Michael Yardney, director of Metropole Property Strategists and publisher of Property Update, detailed a sequence of events that can create property bubbles:

  • An event transpires that fosters buyer demand, such as low home loan interest rates that make the prospect of purchasing a home seem more attractive to the populace.
  • As with any other commodity, low supply met with high demand leads to price hikes.
  • Then, another factor is introduced to stifle demand, such as rising interest rates, which causes valuations to fall.

To revisit the example of the $500,000 property once more, that home may be valued at $400,000 due to price decreases.

One should note that this is a very basic explanation of a housing bubble. Other factors such as accelerating mortgage debt, taxation policies and population changes also contribute to the issue. However, each of these elements is ultimately connected to speculative home valuations, demand and supply.

How are first home buyers responding to the crisis?

How are first home buyers responding to the crisis? Exactly as some economists would expect them to. Financial advisory firm BDO surveyed 5,000 18-29 year olds living in Australia, many of whom fall under the category of first home buyers. A large number of survey respondents expressed the need to purchase homes now instead of later. Three-fourths said they were willing to incur debt to procure mortgages and 72 per cent believed that buying a home is a better investment than renting.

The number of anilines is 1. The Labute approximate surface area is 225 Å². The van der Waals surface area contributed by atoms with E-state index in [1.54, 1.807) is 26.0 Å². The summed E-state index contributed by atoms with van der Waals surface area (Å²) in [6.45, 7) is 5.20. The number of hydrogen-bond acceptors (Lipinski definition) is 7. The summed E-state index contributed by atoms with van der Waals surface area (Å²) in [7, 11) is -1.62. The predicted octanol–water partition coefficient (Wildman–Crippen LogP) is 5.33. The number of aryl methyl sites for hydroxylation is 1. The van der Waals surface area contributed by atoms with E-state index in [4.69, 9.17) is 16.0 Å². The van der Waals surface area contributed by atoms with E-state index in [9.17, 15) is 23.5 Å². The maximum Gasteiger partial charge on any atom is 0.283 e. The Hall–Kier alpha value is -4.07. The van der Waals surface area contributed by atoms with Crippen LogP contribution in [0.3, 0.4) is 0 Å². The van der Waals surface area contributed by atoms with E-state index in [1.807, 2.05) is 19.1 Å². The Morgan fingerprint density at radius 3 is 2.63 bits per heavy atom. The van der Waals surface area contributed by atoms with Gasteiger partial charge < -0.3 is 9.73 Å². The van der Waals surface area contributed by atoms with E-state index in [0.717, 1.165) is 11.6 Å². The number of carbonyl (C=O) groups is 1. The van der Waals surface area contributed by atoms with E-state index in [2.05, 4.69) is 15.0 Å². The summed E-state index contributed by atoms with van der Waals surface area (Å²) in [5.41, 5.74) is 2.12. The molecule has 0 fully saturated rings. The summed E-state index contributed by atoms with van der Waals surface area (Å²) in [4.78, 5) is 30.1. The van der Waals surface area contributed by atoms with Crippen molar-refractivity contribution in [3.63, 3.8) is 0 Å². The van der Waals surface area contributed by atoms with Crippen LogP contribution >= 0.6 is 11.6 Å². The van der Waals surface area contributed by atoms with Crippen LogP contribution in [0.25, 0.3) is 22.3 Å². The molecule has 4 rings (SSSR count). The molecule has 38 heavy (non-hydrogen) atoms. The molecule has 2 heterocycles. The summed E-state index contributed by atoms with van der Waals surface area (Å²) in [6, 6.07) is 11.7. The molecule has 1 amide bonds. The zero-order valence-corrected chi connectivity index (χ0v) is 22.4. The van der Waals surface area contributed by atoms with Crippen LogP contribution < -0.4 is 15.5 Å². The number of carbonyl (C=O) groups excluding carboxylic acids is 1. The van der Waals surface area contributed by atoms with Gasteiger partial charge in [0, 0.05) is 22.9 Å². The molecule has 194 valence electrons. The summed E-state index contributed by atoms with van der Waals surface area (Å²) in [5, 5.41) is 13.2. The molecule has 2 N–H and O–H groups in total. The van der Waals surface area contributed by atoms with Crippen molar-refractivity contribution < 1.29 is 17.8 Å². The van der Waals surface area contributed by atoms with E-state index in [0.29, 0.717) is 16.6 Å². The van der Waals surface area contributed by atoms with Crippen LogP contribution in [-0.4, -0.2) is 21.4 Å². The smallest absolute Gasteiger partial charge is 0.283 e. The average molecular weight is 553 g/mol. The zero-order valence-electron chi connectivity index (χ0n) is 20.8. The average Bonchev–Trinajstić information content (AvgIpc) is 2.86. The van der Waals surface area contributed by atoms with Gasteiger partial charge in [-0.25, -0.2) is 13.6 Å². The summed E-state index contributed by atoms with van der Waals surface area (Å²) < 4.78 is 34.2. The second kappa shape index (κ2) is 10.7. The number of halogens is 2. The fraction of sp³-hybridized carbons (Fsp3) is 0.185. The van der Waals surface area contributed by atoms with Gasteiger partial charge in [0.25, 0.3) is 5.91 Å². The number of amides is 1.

There are a couple of perceptions that are prompting this behaviour. The first is that many first home buyers believe that property prices will continue to rise. Better to pay a mortgage for a house that costs $300,000 instead of waiting 5 years and paying $420,000 for the same property.

Low home interest rates are also fostering buying activity. As noted by Mr Yardney, such figures tempt first home buyers to take advantage of modest mortgage rates. For some, the sentiment may be, "I pretty much only have to pay for the value of my home".

Statistics collated by Australians For Affordable Housing showed that, between January 1996 and January 2010, the mean loan size for first home buyers rose 147 per cent, while their incomes have risen only 57 per cent.